A couple of years ago, here in Salem, I called a local taxi company to go from a friend’s house (where I was temporarily staying) to take a few bags of items to a storage space I was renting. The husband and I had moved out of our old place, and the move-in to the new place was delayed by about a month, due to the bathroom ceiling caving in (which would happen every 2 months of our stay there).
I got a surly, abusive cabbie who looked like the bastard child of a pickled-leather-faced Tommy Chong and that slimy clump of hair that you just can’t get out of the bottom of the shower trap. He took one look at my meager collection of bags and declared in a Homer Simpson bitch-voice, “weeiy’re neuuot a moooving cummpany”, despite the fact that my things both weighed and constituted far less than a typical grocery shopping trip. I told him he didn’t have to help but he did anyway, wrestling things out of my hands and explaining that he’d be here “all day” otherwise and he simply didn’t have all day, because his time was as precious as his pretty face.
The whole journey this berk would just NOT shut the fuck up. He continued to complain about the number of bags I had (about 5 and a small Christmas tree in its box), and how, technically, he could charge 50 cents per bag, even if it were groceries, but he was doing me a favour by not raping my wallet. There wasn’t a second of silence without this miserable cunt complaining; I have truly never heard this much bitching and moaning and whinging in my life. And I write a BLOG that is solely based on all the complaints I have about everything.
After he carefully unloaded my things by flinging them on the floor, I ignored what sounded like a smashing noise in one of the bags and fished out the exact cost of the fare. The driver, clearly feeling cheated, snorted out his best indignated, old-fart snort (most likely coupled with a shart) and said, “Nice tip”.
Even now, years later, I am speechless.
He seriously thought that after all that, after all the abusive unpleasantness that he put me through, he expected to be rewarded in the form of a fucking tip?!
I was not rude to him; I held my tongue and kept apologising, though I’ve no idea for what. This arsehole, who probably complains that us “young people” feel that we’re so entitled to everything, is actually worse than the standard service industry mentality of “I’ll do my job to the bare minimum, and expect massive, humungous tips for doing so”. He was rude, unfriendly, manhandled my packages (shut up), did not shut the fuck up, and was thoroughly unpleasant in any way. It left me hoping that the cab would suddenly burst into flames so I wouldn’t have to hear this piece of shit talk anymore. And yet he still expected a tip on top of that.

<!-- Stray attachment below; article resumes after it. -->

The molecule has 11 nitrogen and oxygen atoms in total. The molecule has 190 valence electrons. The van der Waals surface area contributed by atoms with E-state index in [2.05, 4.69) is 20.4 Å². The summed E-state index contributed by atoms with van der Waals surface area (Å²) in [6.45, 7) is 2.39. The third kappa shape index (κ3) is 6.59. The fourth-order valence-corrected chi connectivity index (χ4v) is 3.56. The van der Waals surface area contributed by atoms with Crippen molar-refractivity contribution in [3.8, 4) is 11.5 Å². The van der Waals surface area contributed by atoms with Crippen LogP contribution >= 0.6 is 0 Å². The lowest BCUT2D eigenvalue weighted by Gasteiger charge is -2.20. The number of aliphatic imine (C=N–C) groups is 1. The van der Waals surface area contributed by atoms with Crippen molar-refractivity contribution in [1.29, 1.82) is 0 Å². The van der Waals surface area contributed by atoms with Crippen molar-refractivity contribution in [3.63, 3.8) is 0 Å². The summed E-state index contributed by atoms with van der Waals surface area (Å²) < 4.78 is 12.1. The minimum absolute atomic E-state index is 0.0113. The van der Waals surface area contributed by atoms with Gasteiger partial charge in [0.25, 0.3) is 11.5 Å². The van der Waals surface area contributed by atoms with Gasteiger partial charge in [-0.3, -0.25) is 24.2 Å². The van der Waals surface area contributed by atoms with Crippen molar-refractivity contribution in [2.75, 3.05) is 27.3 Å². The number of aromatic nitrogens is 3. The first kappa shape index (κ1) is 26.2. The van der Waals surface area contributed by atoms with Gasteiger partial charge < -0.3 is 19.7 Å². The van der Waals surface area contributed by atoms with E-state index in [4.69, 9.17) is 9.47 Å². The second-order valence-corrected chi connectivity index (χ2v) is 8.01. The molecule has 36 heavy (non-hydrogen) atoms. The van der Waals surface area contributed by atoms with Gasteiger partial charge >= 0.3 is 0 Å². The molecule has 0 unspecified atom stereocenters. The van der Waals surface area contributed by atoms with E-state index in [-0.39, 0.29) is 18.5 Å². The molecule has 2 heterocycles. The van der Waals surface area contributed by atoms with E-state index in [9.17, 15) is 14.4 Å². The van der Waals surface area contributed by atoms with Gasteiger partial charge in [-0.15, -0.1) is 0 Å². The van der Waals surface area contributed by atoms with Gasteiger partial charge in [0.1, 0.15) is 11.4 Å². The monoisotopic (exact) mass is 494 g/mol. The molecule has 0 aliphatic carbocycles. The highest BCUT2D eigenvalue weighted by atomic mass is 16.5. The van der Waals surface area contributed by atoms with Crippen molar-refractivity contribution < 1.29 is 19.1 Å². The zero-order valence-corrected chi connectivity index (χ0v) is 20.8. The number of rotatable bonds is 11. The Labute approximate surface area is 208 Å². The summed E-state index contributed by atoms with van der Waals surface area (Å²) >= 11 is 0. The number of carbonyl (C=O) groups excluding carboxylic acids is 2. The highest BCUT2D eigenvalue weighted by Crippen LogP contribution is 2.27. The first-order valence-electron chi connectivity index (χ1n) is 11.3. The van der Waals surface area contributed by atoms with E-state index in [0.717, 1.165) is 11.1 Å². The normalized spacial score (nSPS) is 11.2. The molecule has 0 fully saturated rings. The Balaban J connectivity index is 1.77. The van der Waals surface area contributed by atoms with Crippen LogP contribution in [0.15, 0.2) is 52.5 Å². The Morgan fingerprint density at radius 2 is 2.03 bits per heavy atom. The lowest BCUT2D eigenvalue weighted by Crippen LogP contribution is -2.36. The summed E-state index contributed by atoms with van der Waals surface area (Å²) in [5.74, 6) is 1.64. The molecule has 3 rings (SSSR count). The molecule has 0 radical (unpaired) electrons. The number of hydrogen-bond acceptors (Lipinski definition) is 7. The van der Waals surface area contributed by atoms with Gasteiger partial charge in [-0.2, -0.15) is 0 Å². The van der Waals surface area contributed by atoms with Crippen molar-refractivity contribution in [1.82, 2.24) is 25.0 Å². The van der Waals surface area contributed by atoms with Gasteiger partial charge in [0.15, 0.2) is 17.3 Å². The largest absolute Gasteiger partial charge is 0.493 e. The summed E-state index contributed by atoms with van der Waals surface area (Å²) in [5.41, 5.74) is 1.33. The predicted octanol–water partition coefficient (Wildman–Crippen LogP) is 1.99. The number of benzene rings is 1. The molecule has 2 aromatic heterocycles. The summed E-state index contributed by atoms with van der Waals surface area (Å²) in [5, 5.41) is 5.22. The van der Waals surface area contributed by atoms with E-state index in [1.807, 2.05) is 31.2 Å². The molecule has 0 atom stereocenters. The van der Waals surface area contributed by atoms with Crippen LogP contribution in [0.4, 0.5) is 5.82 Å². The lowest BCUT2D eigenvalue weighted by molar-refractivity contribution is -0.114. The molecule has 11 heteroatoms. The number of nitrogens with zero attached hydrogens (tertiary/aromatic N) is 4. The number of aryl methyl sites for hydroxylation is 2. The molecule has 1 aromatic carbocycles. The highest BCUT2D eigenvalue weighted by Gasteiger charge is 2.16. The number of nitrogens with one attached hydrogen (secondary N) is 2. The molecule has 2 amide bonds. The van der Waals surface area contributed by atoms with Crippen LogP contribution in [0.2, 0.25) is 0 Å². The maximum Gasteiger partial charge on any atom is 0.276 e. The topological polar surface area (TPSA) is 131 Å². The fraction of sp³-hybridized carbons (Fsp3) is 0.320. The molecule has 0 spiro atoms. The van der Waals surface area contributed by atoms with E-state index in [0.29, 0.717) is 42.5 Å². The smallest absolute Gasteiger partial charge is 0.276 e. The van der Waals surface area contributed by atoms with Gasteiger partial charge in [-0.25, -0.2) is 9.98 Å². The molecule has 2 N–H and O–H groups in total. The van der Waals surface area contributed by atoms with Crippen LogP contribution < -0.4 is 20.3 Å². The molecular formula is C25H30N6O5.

And therein lies the problem with tipping. It’s now become expected of apparently big rich fat cats like myself (on a temp’s crappy wages) to just fork out AT LEAST a quarter of the total fare/food bill/haircut/bar bill/colonic irrigation to these poor, underprivileged plebians who make more money than I do. Never mind the polarized view that many nobodies like myself are also trying to get by. I have no idea what cab drivers make, whether or not they’re self-employed, what fees/bills they have to take care of to do their job. I don’t give a shit!
I have to pay to get to work (train plus sometimes the subway), I pay for my work clothes and every other work-related expense with zero reimbursement or expectation for my business partners to cough up some spare change – even if I do a great job on a project that’s seen by tens of thousands of employees. I accept the fact that I’m a poor schlub on very low pay, but I derive some job satisfaction from doing my best work and seeing it pay off. Just not with money.
Everywhere I go, I feel as though I am being ordered to tip; otherwise you are a greedy, selfish bastard. Many times I’ve felt like going to my local to grab a beer, but I don’t want to be made to feel like I’m one of the fucking 1% if I can’t afford the cost of a pint and a half to include the apparently minimum-accepted 25%.
From the server’s side, the argument is that they often make less than $2 per hour and getting tips is their way of compensating for such a meagre wage. So instead of pitting the servers and the customers against each other, why not recognise the quite clear point that it is the employers themselves to whom everyone should direct their ire? Instead of feeling forced to pay up the discrepancy between the actual wage and a fair, decent wage, how about making an organised go at tackling what appears to be fair trade violations in the developed world?
Countries like Japan and most Western countries aren’t accustomed to tipping. You might think they’re cheap bastards, but people in the service industry in these countries, and definitely the UK, make at least minimum wage per hour anyway. Without tips. I’ve read arguments online saying that servers need tip money to feed their families and pay their bills. What I don’t understand is why this burden should lie with the customer, and if the customer can’t meet it, or chooses not to, then the server “remembers” the bad tipper and will probably rub their arse hairs in their food.